Computing, Health and Science
Psychology & Social Science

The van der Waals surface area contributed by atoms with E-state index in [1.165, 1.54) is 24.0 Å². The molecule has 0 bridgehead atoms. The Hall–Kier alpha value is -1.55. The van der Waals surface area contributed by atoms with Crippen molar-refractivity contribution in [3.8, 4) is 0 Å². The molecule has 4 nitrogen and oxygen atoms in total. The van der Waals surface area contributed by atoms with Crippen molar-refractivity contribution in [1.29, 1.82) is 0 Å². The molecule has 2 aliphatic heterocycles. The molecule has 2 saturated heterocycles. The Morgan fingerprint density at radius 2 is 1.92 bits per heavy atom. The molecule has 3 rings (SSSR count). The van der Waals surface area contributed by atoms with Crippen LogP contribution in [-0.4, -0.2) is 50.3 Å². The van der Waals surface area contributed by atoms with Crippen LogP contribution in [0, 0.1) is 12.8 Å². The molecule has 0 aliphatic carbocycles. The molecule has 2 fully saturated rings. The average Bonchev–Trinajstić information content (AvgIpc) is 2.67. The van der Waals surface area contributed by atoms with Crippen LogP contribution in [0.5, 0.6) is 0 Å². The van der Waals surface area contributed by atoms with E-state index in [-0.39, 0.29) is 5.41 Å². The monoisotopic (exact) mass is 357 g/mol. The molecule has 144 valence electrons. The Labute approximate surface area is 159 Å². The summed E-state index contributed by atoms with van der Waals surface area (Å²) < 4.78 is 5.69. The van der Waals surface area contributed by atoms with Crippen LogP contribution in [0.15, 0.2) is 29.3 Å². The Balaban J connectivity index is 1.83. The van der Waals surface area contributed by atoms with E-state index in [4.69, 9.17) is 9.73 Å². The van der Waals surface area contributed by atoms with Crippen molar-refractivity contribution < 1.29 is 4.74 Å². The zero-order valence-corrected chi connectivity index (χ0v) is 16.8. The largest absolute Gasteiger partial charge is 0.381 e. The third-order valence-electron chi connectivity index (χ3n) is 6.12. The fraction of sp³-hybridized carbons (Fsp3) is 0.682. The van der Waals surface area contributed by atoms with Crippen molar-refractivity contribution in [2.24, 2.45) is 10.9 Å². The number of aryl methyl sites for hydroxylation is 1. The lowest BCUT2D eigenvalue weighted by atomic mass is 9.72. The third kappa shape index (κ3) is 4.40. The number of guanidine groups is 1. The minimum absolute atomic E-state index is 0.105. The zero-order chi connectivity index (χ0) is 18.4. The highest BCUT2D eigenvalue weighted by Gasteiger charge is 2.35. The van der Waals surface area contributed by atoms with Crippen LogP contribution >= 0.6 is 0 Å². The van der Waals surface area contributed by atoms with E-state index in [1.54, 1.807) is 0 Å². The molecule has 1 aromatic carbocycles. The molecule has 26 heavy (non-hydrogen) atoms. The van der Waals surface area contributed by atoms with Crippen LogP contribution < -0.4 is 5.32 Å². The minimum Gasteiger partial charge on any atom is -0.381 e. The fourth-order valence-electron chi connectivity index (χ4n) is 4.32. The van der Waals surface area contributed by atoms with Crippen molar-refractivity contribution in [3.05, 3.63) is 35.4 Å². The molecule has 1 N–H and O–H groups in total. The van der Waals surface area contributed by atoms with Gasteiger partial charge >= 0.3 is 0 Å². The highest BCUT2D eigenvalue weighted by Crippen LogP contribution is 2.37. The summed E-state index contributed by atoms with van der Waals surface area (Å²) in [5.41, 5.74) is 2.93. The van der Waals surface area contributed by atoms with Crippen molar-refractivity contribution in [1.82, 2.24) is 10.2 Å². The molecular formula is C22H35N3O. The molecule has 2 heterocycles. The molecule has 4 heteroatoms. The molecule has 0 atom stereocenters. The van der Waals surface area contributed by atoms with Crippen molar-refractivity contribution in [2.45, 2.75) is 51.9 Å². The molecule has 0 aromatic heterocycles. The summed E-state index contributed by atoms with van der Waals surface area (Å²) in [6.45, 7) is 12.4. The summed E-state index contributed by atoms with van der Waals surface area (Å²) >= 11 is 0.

The ending of therapy is a crucial time for speech-language pathologists and can impact on their sense of achievement and satisfaction. Drawing on literature from psychotherapy, social work and rehabilitation as well as from the area of aphasia therapy, this paper explores how speech-language pathologists juggle the tensions of coping with real versus ideal endings, of managing the building of close therapeutic relationships which then have to be broken, and of balancing a respect for client autonomy while retaining control over caseloads and fair allocation of resources. I suggest that the way in which therapy finishes reflects a merger of how clinicians manage these tensions. Clinicians may benefit from a greater recognition of what they do and feel at discharge, not only to further reflective practice, but also to encourage more sensitive involvement with both clients and students.